RHOADS-L ArchivesArchiver > RHOADS > 2005-07 > 1121903222
Subject: Re: Benjamin Rhoads, b. 1815
Date: 20 Jul 2005 17:47:02 -0600
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Jim, the following is the Rhoads line I'm researching, I found it the other day after your post, is this part of your line?
William G. Cutler's History of the State of Kansas. Unknown Ky County.
J. H. RHOADS, farmer, Section 12, P. O. Afton, was born in Macoupin County, Ill., in 1843, and remained in his native State, engaged in farming, until his removal to this, with the exception of the time spent in the army during the late war, he having enlisted July 17, 1861, in Company H, Thirtieth Regiment, Illinois Infantry, and participated in the engagements at Fort Donelson, Corinth, Britains Lane, was in several engagements during Gen. Grant's marching, etc. around Vicksburg, and participated in the siege of Vicksburg, afterwards was in the Atlanta campaign, and was mustered out at Chattanooga, August 27, 1864. January 17, 1866, he was married to Miss Sarah C. Haynes, of Somerville, Ill. They have five children living, viz: Eve, Edward H., Josie, Otto and Alonzo. Mr. Charles Rhoads, his father, was one of the early settlers of Illinois, removing thereto from Kentucky. The family is descended from the so-called Pennsylvania Dutch, the grandfather of the subject of this !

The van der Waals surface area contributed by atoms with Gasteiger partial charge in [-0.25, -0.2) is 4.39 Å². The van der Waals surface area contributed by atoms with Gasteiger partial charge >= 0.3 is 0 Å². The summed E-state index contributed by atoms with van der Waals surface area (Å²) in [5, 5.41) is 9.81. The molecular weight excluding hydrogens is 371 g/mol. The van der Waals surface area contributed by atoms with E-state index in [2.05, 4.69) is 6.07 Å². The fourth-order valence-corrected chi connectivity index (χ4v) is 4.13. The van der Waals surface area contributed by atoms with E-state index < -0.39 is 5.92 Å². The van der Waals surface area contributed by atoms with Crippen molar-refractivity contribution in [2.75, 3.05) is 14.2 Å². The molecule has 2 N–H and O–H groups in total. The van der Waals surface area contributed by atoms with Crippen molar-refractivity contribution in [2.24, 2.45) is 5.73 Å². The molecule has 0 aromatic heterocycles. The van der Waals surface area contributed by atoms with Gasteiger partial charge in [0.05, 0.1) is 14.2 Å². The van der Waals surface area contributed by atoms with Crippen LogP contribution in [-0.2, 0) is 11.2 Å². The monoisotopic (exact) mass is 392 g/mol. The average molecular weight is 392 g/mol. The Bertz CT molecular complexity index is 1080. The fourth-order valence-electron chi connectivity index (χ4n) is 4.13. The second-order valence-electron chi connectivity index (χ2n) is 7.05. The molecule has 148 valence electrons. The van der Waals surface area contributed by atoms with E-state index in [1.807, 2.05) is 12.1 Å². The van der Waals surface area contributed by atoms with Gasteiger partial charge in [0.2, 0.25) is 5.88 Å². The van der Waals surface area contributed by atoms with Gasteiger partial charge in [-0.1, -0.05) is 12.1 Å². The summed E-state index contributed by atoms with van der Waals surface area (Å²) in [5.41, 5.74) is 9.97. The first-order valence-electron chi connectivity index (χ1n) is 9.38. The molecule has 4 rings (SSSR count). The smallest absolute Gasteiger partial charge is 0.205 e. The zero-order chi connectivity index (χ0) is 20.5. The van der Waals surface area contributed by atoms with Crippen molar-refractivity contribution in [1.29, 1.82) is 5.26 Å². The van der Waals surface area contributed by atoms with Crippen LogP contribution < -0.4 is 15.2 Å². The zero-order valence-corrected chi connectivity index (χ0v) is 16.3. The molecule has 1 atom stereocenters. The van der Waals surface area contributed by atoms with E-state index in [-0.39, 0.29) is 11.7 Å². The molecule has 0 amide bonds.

sketch having been unable to speak aught but his native tongue (German). Mr. R. came from Illinois to Kansas, in 1875, locating upon his present farm of 320 acres in that year. He has about 100 acres under cultivation, his grain yield being good. Since residing here Mr. R. has been Treasurer of the township, of which he was one of the organizers. He is at present Clerk of the School Board, of which he has always been a member. He is a deacon of the Clear Creek Baptist Church, and a member of Garfield Post, G. A. R., and in 1879, was elected Justice of the Peace, and retained the office for two years. He is, in fact, one of the leading men of Afton Township, and has ever taken a warm interest and prominent part in everything likely to prove conducive to the welfare of this adopted State.